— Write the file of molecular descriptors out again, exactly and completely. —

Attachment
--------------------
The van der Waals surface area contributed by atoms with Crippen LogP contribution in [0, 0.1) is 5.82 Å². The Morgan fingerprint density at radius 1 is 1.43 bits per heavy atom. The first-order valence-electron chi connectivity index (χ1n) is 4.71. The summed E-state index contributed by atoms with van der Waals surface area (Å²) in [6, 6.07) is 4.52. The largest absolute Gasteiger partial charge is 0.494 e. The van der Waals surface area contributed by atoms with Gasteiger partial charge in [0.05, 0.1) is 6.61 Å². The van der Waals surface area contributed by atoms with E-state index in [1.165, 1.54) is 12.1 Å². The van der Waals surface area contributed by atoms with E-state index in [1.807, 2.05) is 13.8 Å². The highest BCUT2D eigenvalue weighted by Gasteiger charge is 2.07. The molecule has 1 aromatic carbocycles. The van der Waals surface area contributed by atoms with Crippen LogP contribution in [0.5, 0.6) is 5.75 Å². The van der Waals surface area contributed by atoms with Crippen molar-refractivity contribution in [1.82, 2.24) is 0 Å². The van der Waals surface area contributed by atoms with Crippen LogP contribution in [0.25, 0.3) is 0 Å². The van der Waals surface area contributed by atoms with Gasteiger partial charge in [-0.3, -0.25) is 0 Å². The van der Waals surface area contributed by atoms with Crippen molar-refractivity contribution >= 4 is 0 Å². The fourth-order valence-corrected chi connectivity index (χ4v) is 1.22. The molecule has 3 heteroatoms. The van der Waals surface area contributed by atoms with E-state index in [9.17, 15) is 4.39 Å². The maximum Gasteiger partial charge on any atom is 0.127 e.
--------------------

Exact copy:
The van der Waals surface area contributed by atoms with Crippen LogP contribution in [0, 0.1) is 5.82 Å². The Morgan fingerprint density at radius 1 is 1.43 bits per heavy atom. The first-order valence-electron chi connectivity index (χ1n) is 4.71. The summed E-state index contributed by atoms with van der Waals surface area (Å²) in [6, 6.07) is 4.52. The largest absolute Gasteiger partial charge is 0.494 e. The van der Waals surface area contributed by atoms with Gasteiger partial charge in [0.05, 0.1) is 6.61 Å². The van der Waals surface area contributed by atoms with E-state index in [1.165, 1.54) is 12.1 Å². The van der Waals surface area contributed by atoms with E-state index in [1.807, 2.05) is 13.8 Å². The highest BCUT2D eigenvalue weighted by Gasteiger charge is 2.07. The molecule has 1 aromatic carbocycles. The van der Waals surface area contributed by atoms with Crippen LogP contribution in [0.5, 0.6) is 5.75 Å². The van der Waals surface area contributed by atoms with Crippen molar-refractivity contribution in [1.82, 2.24) is 0 Å². The van der Waals surface area contributed by atoms with Crippen LogP contribution in [0.25, 0.3) is 0 Å². The van der Waals surface area contributed by atoms with Gasteiger partial charge in [-0.3, -0.25) is 0 Å². The van der Waals surface area contributed by atoms with Crippen molar-refractivity contribution >= 4 is 0 Å². The fourth-order valence-corrected chi connectivity index (χ4v) is 1.22. The molecule has 3 heteroatoms. The van der Waals surface area contributed by atoms with E-state index in [9.17, 15) is 4.39 Å². The maximum Gasteiger partial charge on any atom is 0.127 e.